An immigrant's guide to starting a business in the UK

Stephen Akadiri


Congratulations on taking the exciting step of starting a business in the UK! As an immigrant, you bring a unique perspective and valuable skills. However, navigating the legalities and practicalities of launching a business in a new country can take time and effort.

This guide will equip you with the essential information to get your venture off the ground.

Secure the right visa

Before diving in, ensure you have the proper visa to operate a business in the UK. Different visas cater to various business ventures. Here are the two main visa types:

  • Innovator visa: This is ideal for immigrants with innovative and scalable business concepts. You’ll need a minimum investment of £50,000 and an endorsement from an authorized agency or institution. Another criterion is needing a B2 in English on the Common European Framework of Reference for Languages (CEFR). You must also have had a minimum of £1,270 in your account over the previous 28 days. The Innovator visa costs £1,021 and lasts three years, with the option to renew it for an additional three years. It also permits bringing your partner and children under 18 to the UK.
  • Start-Up visa: Perfect for entrepreneurs with a viable business plan and endorsement from a UK government body or a higher institution. Unlike the innovator visa, you don’t need a minimum investment but must have had a minimum of £1,270 in your account over the previous 28 days and a B2 in English on the CEFR. The fee for the Start-up visa is around £363, and it permits you to stay up to 2 years in the UK with your partner and children under 18. However, you cannot extend your stay; you can transfer to another visa type.

Choose your business structure

Next, you have to carefully decide on the legal structure of your business, as this will impact taxes, regulations, and personal liability. Some popular business structures include:

  • Sole trader: This a simple business structure where an individual owns and operates the business; freelancers and self-employed people also fall under this category. Sole traders have unlimited liability because they are responsible for business debts.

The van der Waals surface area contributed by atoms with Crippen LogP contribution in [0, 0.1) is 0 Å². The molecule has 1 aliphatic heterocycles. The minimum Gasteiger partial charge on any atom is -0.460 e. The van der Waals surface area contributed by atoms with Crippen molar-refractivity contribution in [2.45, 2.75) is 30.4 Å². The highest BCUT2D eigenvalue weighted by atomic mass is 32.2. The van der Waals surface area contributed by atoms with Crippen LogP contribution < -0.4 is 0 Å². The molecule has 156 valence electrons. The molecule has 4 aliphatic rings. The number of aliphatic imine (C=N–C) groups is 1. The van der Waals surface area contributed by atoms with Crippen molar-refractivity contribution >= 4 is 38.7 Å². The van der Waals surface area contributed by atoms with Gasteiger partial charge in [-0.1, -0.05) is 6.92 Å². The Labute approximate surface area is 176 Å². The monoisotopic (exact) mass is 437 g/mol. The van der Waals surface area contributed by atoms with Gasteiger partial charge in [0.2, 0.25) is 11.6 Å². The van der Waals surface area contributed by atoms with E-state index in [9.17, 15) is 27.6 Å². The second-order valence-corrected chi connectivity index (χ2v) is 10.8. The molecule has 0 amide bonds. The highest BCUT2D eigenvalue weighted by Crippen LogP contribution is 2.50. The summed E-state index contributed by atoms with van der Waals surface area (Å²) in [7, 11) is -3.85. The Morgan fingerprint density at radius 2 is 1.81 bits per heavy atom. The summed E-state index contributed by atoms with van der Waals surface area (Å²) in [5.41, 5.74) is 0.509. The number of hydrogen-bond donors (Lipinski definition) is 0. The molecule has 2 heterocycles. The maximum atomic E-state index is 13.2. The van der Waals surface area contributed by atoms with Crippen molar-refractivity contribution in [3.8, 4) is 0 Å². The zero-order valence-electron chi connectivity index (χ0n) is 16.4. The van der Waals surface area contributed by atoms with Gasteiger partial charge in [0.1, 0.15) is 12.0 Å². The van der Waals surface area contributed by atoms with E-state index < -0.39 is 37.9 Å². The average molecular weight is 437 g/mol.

• Limited company: This business structure is also called a “Limited Liability Company” or an “LLC” that offers limited liability as the finances of the founder are kept separate from the company. The ownership of a limited company is divided into shares held by shareholders, and its directors manage daily operations.
  • Partnership: A structure where two or more people own the business. A legal document between partners must specify the share of profits, losses, ownership, and liability.

Also read: How to Send Money to Nigeria from the UK

Register your business

Once you’ve gotten the right visa and have chosen your structure, register your business with the appropriate authorities:

  • Companies House: this government agency is responsible for incorporating, registering, and dissolving limited companies.
  • HM Revenue & Customs: the HMRC primarily handles tax administration and enforcement, ensuring compliance with tax laws.

Open a business bank account

Open a business bank account to separate your business finances from personal expenses. A dedicated business account streamlines accounting, builds client trust, and allows you to manage your business efficiently.

Grey offers a business account designed explicitly for immigrants starting businesses in the UK. Open a Grey account today and enjoy features like multi-currency transactions, competitive exchange rates, and fast, secure transfers.

Understand regulations and permits

Depending on your business type, you may need additional permits or licenses. Research the regulations relevant to your business to ensure you’re operating legally.

Build your network

Building and nurturing a network is crucial, especially for migrant business owners. By connecting with other entrepreneurs and professionals, you can access opportunities, support, resources and build credibility. Networking goes beyond making connections; it’s about creating meaningful professional relationships that can contribute to your business’ success.

Embrace the journey

Starting a business is a rewarding yet challenging journey. Be prepared for setbacks, but leverage your immigrant experience for resilience and resourcefulness.

Wrapping up

Remember, you’re not alone! With the proper planning, support from resources like Grey Business and a determined spirit, you can turn your business dream into a reality in the UK.

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